The Latest: UK's May scrambles to win over Brexit critics

The Latest on Britain's debate over leaving the European Union (all times local):

9 p.m.

Embattled Prime Minister Theresa May is scrambling to win over adversaries to her Brexit withdrawal plan as key Cabinet ministers denied media reports that they were plotting to oust her.

May spent Sunday afternoon ensconced in a crisis meeting at her country residence Chequers with fellow Conservatives and outspoken Brexit advocates like Boris Johnson, Jacob Rees-Mogg and others who would prefer to leave the European Union without a divorce deal rather than delay Britain's departure.

Her office released a statement afterward giving no hint about whether she had gained any new backing. It said only that they discussed "whether there is sufficient support" to bring her Brexit divorce plan back to Parliament for a third vote.

The prime minister has found her authority weakened after a series of setbacks in Parliament and her inability to win meaningful concessions from EU leaders who refuse to sweeten the Brexit deal.


2:10 p.m.

British Prime Minister Theresa May is going to be confronted by a group of her Conservative Party's leading Brexiteers at a crisis meeting.

The Sunday afternoon session at Chequers, the prime minister's country residence, is expected to include prominent Brexit advocates including former foreign secretary Boris Johnson and Jacob Rees-Mogg.

May is struggling to keep her Brexit withdrawal plan alive and to keep her grip on power as opposition to her leadership mounts.

The Sunday Times claims that a Cabinet coup is underway with a growing number of Cabinet members seeking to oust May or force her to set a date for her departure.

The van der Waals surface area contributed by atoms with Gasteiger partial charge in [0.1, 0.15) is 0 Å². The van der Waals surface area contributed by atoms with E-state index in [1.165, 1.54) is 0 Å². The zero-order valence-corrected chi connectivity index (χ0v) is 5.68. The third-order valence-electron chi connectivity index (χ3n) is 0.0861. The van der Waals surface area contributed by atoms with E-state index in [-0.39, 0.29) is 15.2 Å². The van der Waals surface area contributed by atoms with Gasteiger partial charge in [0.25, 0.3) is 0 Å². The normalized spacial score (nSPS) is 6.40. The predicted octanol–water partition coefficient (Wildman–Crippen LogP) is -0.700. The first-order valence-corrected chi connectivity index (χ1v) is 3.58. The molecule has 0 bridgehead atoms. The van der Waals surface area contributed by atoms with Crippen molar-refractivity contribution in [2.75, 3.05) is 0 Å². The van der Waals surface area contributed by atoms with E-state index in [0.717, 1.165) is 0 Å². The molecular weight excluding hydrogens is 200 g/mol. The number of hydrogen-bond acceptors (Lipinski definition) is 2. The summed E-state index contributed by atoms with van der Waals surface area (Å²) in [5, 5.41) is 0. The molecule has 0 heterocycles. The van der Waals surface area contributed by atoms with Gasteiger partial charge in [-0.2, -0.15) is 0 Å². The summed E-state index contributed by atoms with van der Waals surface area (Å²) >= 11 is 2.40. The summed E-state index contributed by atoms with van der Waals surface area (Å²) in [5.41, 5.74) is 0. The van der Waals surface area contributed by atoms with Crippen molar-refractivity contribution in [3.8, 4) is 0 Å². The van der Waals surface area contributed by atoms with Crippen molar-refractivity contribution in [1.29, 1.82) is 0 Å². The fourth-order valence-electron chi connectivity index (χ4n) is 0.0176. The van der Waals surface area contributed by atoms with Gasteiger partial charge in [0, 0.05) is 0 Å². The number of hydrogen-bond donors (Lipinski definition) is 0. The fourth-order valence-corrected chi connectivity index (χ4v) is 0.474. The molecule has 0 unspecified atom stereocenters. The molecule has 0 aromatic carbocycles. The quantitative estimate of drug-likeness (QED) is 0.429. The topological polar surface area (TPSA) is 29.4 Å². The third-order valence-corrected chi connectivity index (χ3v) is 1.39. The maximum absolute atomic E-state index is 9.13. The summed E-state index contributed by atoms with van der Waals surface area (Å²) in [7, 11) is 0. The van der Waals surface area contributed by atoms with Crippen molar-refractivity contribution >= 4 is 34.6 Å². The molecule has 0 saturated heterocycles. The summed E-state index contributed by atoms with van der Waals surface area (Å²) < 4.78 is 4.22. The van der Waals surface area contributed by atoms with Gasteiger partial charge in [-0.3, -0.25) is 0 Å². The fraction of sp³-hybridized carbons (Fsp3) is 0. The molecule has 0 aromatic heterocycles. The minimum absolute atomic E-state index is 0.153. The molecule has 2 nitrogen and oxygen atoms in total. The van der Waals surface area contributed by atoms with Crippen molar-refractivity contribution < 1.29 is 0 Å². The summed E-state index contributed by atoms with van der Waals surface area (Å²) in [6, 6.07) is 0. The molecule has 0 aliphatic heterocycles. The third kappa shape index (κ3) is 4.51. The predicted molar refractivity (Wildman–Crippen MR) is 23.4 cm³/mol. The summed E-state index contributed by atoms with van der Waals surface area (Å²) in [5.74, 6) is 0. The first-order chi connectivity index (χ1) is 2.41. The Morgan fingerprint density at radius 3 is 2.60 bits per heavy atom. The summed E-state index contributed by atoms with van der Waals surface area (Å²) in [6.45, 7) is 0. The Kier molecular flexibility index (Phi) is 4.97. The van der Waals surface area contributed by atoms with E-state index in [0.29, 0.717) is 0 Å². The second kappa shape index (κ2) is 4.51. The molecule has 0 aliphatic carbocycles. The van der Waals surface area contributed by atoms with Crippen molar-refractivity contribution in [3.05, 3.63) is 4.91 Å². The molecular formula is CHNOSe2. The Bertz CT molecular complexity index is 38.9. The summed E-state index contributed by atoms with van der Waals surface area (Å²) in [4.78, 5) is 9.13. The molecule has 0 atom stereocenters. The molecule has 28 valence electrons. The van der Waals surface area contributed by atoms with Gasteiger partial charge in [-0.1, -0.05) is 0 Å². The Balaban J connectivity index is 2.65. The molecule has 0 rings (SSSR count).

Her authority has been weakened by her inability to build a consensus in Parliament behind her Brexit withdrawal plan, which has been defeated twice.


9 a.m.

British media are reporting that British Prime Minister Theresa May faces growing pressure from within her own party either to resign or to set a date for stepping down as a way to build support for her Brexit agreement with the European Union.

Senior Conservative Party figures were urging May to recognize her weakened political position and leave the prime minister's post. However, there was no indication from Downing Street a resignation was near.

Some of the party's key supporters of a "hard" Brexit that would see Britain leave the EU even without a withdrawal deal planned to meet with May on Sunday afternoon at Chequers, the prime minister's country residence.

May thus far has been unable to generate enough support in Parliament for the Brexit divorce deal her government and the EU reached late last year. Lawmakers voted down the Brexit plan twice, and May has raised the possibility of bringing it back a third time if enough legislators appear willing to switch their votes.


7:30 a.m.

If Prime Minister Theresa May is unable to rally support for her Brexit withdrawal agreement, the European leaders said Britain only has until April 12 to choose between leaving the EU without a divorce deal and a radically new path, such as revoking the decision to leave the bloc or calling another voter referendum on Brexit.

Parliament may take a series of votes this week to determine what proposals, if any, could command majority support.

Conservative Party legislator George Freeman tweeted Saturday night that the U.K. needs a new leader if the Brexit process is to move forward.

He tweeted "I'm afraid it's all over for the PM. She's done her best. But across the country you can see the anger. Everyone feels betrayed"

Under Conservative Party rules, May cannot face a formal leadership challenge from within her own party until December because she survived one three months ago. But she may be persuaded that her position is untenable if Cabinet ministers and other senior party members desert her.


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